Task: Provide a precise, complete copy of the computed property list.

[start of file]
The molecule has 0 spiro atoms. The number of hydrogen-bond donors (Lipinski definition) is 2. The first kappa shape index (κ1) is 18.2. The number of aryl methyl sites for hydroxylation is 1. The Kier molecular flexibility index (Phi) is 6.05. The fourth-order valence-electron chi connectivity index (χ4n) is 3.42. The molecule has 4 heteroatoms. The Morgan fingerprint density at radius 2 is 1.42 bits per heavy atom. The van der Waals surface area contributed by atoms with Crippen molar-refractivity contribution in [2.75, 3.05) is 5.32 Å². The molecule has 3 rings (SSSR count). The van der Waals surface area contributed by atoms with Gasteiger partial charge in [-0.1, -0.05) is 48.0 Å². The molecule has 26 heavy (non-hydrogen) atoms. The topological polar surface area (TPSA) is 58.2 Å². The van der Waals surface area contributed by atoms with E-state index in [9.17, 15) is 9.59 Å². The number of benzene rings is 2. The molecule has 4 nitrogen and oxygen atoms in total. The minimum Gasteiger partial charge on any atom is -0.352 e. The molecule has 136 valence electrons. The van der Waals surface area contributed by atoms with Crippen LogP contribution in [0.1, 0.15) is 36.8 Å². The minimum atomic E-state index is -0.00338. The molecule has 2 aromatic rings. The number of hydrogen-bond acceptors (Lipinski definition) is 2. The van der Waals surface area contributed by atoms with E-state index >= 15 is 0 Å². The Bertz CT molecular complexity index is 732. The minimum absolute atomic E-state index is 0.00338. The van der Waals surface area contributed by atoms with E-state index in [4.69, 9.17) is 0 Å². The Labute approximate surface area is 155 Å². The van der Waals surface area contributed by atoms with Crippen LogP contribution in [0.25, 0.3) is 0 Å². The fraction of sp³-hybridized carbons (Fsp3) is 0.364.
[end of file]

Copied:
The molecule has 0 spiro atoms. The number of hydrogen-bond donors (Lipinski definition) is 2. The first kappa shape index (κ1) is 18.2. The number of aryl methyl sites for hydroxylation is 1. The Kier molecular flexibility index (Phi) is 6.05. The fourth-order valence-electron chi connectivity index (χ4n) is 3.42. The molecule has 4 heteroatoms. The Morgan fingerprint density at radius 2 is 1.42 bits per heavy atom. The van der Waals surface area contributed by atoms with Crippen molar-refractivity contribution in [2.75, 3.05) is 5.32 Å². The molecule has 3 rings (SSSR count). The van der Waals surface area contributed by atoms with Gasteiger partial charge in [-0.1, -0.05) is 48.0 Å². The molecule has 26 heavy (non-hydrogen) atoms. The topological polar surface area (TPSA) is 58.2 Å². The van der Waals surface area contributed by atoms with E-state index in [9.17, 15) is 9.59 Å². The number of benzene rings is 2. The molecule has 4 nitrogen and oxygen atoms in total. The minimum Gasteiger partial charge on any atom is -0.352 e. The molecule has 136 valence electrons. The van der Waals surface area contributed by atoms with Crippen LogP contribution in [0.1, 0.15) is 36.8 Å². The minimum atomic E-state index is -0.00338. The molecule has 2 aromatic rings. The number of hydrogen-bond acceptors (Lipinski definition) is 2. The van der Waals surface area contributed by atoms with E-state index >= 15 is 0 Å². The Bertz CT molecular complexity index is 732. The minimum absolute atomic E-state index is 0.00338. The van der Waals surface area contributed by atoms with E-state index in [4.69, 9.17) is 0 Å². The Labute approximate surface area is 155 Å². The van der Waals surface area contributed by atoms with Crippen LogP contribution in [0.25, 0.3) is 0 Å². The fraction of sp³-hybridized carbons (Fsp3) is 0.364.